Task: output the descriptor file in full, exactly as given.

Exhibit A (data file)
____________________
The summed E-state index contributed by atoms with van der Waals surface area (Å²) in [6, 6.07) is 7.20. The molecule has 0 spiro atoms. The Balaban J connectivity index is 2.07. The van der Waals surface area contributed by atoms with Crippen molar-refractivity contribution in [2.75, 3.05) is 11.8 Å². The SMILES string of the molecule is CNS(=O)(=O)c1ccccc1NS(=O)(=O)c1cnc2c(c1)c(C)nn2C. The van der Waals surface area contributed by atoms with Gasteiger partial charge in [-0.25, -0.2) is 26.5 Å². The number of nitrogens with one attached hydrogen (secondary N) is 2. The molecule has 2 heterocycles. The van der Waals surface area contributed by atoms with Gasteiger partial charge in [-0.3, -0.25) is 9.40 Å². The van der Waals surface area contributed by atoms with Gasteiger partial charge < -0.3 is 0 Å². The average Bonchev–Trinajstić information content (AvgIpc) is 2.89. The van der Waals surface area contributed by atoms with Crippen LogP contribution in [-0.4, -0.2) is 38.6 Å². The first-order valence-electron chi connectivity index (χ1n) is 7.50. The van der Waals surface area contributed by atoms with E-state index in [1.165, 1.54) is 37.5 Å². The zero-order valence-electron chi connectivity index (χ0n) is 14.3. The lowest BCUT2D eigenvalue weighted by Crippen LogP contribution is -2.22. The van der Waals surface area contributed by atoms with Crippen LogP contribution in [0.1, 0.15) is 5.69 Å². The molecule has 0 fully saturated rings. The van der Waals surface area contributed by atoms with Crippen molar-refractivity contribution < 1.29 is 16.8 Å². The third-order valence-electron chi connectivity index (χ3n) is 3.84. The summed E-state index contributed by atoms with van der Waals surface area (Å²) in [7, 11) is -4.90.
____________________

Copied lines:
The summed E-state index contributed by atoms with van der Waals surface area (Å²) in [6, 6.07) is 7.20. The molecule has 0 spiro atoms. The Balaban J connectivity index is 2.07. The van der Waals surface area contributed by atoms with Crippen molar-refractivity contribution in [2.75, 3.05) is 11.8 Å². The SMILES string of the molecule is CNS(=O)(=O)c1ccccc1NS(=O)(=O)c1cnc2c(c1)c(C)nn2C. The van der Waals surface area contributed by atoms with Gasteiger partial charge in [-0.25, -0.2) is 26.5 Å². The number of nitrogens with one attached hydrogen (secondary N) is 2. The molecule has 2 heterocycles. The van der Waals surface area contributed by atoms with Gasteiger partial charge in [-0.3, -0.25) is 9.40 Å². The van der Waals surface area contributed by atoms with Gasteiger partial charge < -0.3 is 0 Å². The average Bonchev–Trinajstić information content (AvgIpc) is 2.89. The van der Waals surface area contributed by atoms with Crippen LogP contribution in [-0.4, -0.2) is 38.6 Å². The first-order valence-electron chi connectivity index (χ1n) is 7.50. The van der Waals surface area contributed by atoms with E-state index in [1.165, 1.54) is 37.5 Å². The zero-order valence-electron chi connectivity index (χ0n) is 14.3. The lowest BCUT2D eigenvalue weighted by Crippen LogP contribution is -2.22. The van der Waals surface area contributed by atoms with Crippen LogP contribution in [0.1, 0.15) is 5.69 Å². The molecule has 0 fully saturated rings. The van der Waals surface area contributed by atoms with Crippen molar-refractivity contribution < 1.29 is 16.8 Å². The third-order valence-electron chi connectivity index (χ3n) is 3.84. The summed E-state index contributed by atoms with van der Waals surface area (Å²) in [7, 11) is -4.90.